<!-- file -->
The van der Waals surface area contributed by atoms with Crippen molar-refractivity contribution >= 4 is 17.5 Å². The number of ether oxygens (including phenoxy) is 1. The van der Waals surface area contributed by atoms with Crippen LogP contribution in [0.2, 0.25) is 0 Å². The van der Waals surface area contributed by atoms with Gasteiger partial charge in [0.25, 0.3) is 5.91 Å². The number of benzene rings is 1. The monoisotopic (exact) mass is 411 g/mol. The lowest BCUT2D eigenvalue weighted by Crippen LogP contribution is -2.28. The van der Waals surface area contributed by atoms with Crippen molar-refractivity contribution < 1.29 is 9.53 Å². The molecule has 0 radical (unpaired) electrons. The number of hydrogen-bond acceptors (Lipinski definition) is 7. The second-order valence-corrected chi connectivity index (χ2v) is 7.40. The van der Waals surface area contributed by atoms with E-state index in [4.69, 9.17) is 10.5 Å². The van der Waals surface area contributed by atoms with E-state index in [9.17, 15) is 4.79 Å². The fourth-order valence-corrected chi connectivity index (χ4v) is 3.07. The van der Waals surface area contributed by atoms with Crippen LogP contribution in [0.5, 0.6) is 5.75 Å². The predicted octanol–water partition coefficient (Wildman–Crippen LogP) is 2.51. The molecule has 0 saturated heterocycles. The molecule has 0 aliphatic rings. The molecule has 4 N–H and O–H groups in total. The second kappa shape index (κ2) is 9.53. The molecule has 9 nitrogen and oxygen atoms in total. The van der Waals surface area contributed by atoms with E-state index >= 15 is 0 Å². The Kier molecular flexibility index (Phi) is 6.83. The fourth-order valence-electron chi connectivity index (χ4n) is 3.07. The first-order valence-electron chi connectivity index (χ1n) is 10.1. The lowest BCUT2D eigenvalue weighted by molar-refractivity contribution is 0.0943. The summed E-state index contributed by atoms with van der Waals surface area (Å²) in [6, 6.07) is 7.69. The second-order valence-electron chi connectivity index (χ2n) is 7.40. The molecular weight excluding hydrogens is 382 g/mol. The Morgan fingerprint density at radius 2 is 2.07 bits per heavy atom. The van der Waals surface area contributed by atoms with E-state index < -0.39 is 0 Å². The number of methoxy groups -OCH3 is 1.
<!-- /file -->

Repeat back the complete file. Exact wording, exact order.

The van der Waals surface area contributed by atoms with Crippen molar-refractivity contribution >= 4 is 17.5 Å². The number of ether oxygens (including phenoxy) is 1. The van der Waals surface area contributed by atoms with Crippen LogP contribution in [0.2, 0.25) is 0 Å². The van der Waals surface area contributed by atoms with Gasteiger partial charge in [0.25, 0.3) is 5.91 Å². The number of benzene rings is 1. The monoisotopic (exact) mass is 411 g/mol. The lowest BCUT2D eigenvalue weighted by Crippen LogP contribution is -2.28. The van der Waals surface area contributed by atoms with Crippen molar-refractivity contribution < 1.29 is 9.53 Å². The molecule has 0 radical (unpaired) electrons. The number of hydrogen-bond acceptors (Lipinski definition) is 7. The second-order valence-corrected chi connectivity index (χ2v) is 7.40. The van der Waals surface area contributed by atoms with E-state index in [4.69, 9.17) is 10.5 Å². The van der Waals surface area contributed by atoms with E-state index in [9.17, 15) is 4.79 Å². The fourth-order valence-corrected chi connectivity index (χ4v) is 3.07. The van der Waals surface area contributed by atoms with Crippen LogP contribution in [0.5, 0.6) is 5.75 Å². The predicted octanol–water partition coefficient (Wildman–Crippen LogP) is 2.51. The molecule has 0 saturated heterocycles. The molecule has 0 aliphatic rings. The molecule has 4 N–H and O–H groups in total. The second kappa shape index (κ2) is 9.53. The molecule has 9 nitrogen and oxygen atoms in total. The van der Waals surface area contributed by atoms with E-state index >= 15 is 0 Å². The Kier molecular flexibility index (Phi) is 6.83. The fourth-order valence-electron chi connectivity index (χ4n) is 3.07. The first-order valence-electron chi connectivity index (χ1n) is 10.1. The lowest BCUT2D eigenvalue weighted by molar-refractivity contribution is 0.0943. The summed E-state index contributed by atoms with van der Waals surface area (Å²) in [6, 6.07) is 7.69. The second-order valence-electron chi connectivity index (χ2n) is 7.40. The molecular weight excluding hydrogens is 382 g/mol. The Morgan fingerprint density at radius 2 is 2.07 bits per heavy atom. The van der Waals surface area contributed by atoms with E-state index < -0.39 is 0 Å². The number of methoxy groups -OCH3 is 1.